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Log4Shell: Eight months out, patches for major software vulnerability available but not universally applied

“Predictions are hard, especially about the future,” the late, great Yogi Berra is said to have said.

But apparently not all the time. Predictions about the patching of software ultra-vulnerability Log4Shell were easy. Which is not a good thing.

It was December 2021 — the height of prediction season — when the catastrophic Log4Shell group of vulnerabilities in the Apache Software Foundation (ASF) open source logging library Log4j became public.

Log4Shell, which could allow hackers to achieve “remote code execution” — the remote takeover of a computer — was called “one of the most serious (vulnerabilities) I’ve seen in my entire career, if not the most serious,” by U.S. Cybersecurity and Infrastructure Security Agency (CISA) Director Jen Easterly.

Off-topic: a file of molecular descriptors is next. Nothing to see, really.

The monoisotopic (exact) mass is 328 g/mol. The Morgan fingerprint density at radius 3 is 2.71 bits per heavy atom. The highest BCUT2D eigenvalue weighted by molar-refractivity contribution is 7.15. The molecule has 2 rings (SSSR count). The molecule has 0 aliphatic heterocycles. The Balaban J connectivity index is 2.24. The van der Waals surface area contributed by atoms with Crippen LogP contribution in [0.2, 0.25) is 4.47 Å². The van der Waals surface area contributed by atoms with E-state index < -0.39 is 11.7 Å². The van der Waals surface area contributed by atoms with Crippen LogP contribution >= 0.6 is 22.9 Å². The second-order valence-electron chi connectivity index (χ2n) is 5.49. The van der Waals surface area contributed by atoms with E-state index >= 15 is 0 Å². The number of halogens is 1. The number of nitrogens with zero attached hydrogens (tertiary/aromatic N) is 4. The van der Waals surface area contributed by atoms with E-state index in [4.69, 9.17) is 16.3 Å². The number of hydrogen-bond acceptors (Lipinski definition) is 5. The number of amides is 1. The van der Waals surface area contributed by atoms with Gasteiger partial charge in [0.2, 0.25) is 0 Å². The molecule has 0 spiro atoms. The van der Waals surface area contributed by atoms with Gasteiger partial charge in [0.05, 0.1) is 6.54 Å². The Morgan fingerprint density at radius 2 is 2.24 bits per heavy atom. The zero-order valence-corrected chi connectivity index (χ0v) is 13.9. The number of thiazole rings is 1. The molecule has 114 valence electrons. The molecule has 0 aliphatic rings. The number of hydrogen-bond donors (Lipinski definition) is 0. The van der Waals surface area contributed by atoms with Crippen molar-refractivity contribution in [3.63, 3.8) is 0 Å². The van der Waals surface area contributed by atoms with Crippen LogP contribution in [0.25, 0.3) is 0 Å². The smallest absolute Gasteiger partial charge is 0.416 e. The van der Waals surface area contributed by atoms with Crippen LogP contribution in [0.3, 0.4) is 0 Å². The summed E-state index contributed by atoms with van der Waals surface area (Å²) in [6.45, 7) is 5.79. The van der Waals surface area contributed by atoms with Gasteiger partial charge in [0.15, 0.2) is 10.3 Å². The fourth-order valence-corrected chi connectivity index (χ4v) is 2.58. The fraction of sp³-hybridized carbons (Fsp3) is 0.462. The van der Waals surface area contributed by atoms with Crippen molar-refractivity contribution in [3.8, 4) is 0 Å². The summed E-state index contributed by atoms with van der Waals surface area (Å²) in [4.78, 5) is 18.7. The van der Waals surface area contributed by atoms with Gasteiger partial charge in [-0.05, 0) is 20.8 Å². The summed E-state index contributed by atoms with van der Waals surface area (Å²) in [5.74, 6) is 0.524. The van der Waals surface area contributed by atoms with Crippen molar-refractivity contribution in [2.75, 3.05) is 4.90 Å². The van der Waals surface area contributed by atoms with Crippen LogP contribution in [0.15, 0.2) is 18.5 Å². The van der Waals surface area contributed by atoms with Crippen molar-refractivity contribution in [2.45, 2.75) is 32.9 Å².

The National Vulnerability Database gave Log4Shell a severity rating of 10.0 — out of 10.0.

Its disclosure on Dec. 8 set off a mad scramble just before Christmas by the unpaid volunteers of the nonprofit ASF, who set about trying to do the right thing — create a patch to fix the vulnerability — fast. And they did, within 24 hours.

So you’d think, given the potential damage from malicious hackers who were salivating at the prospect of exploiting Log4Shell, that every last one of the hundreds of millions of users of Log4j (written in Java, one of the most popular programming languages) would have scrambled just as fast to apply the patch.

Selective scramble

But you’d be wrong. Steve Povolny, head of advanced threat research for McAfee Enterprise and FireEye, told ZDNet in mid December, just a week after the disclosure, that while many users would apply the patches being rolled out by the ASF, “We believe Log4Shell exploits will persist for months, if not years to come.”